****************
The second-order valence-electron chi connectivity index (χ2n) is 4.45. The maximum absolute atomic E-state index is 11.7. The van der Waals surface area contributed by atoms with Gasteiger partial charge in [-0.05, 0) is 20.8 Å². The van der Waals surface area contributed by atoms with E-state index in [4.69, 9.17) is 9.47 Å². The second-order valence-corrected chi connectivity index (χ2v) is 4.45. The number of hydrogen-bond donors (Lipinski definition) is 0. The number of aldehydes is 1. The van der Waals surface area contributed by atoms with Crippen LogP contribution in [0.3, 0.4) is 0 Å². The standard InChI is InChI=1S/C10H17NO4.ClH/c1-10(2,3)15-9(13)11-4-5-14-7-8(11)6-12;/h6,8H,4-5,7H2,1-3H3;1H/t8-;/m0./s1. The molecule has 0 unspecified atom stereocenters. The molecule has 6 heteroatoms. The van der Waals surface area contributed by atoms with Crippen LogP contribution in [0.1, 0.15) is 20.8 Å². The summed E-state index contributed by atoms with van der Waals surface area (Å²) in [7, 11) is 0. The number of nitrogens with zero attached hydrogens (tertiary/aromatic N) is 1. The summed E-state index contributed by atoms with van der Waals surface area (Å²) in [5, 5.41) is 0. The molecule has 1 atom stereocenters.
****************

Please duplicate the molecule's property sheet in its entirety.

The second-order valence-electron chi connectivity index (χ2n) is 4.45. The maximum absolute atomic E-state index is 11.7. The van der Waals surface area contributed by atoms with Gasteiger partial charge in [-0.05, 0) is 20.8 Å². The van der Waals surface area contributed by atoms with E-state index in [4.69, 9.17) is 9.47 Å². The second-order valence-corrected chi connectivity index (χ2v) is 4.45. The number of hydrogen-bond donors (Lipinski definition) is 0. The number of aldehydes is 1. The van der Waals surface area contributed by atoms with Crippen LogP contribution in [0.3, 0.4) is 0 Å². The standard InChI is InChI=1S/C10H17NO4.ClH/c1-10(2,3)15-9(13)11-4-5-14-7-8(11)6-12;/h6,8H,4-5,7H2,1-3H3;1H/t8-;/m0./s1. The molecule has 0 unspecified atom stereocenters. The molecule has 6 heteroatoms. The van der Waals surface area contributed by atoms with Crippen LogP contribution in [0.1, 0.15) is 20.8 Å². The summed E-state index contributed by atoms with van der Waals surface area (Å²) in [7, 11) is 0. The number of nitrogens with zero attached hydrogens (tertiary/aromatic N) is 1. The summed E-state index contributed by atoms with van der Waals surface area (Å²) in [5, 5.41) is 0. The molecule has 1 atom stereocenters.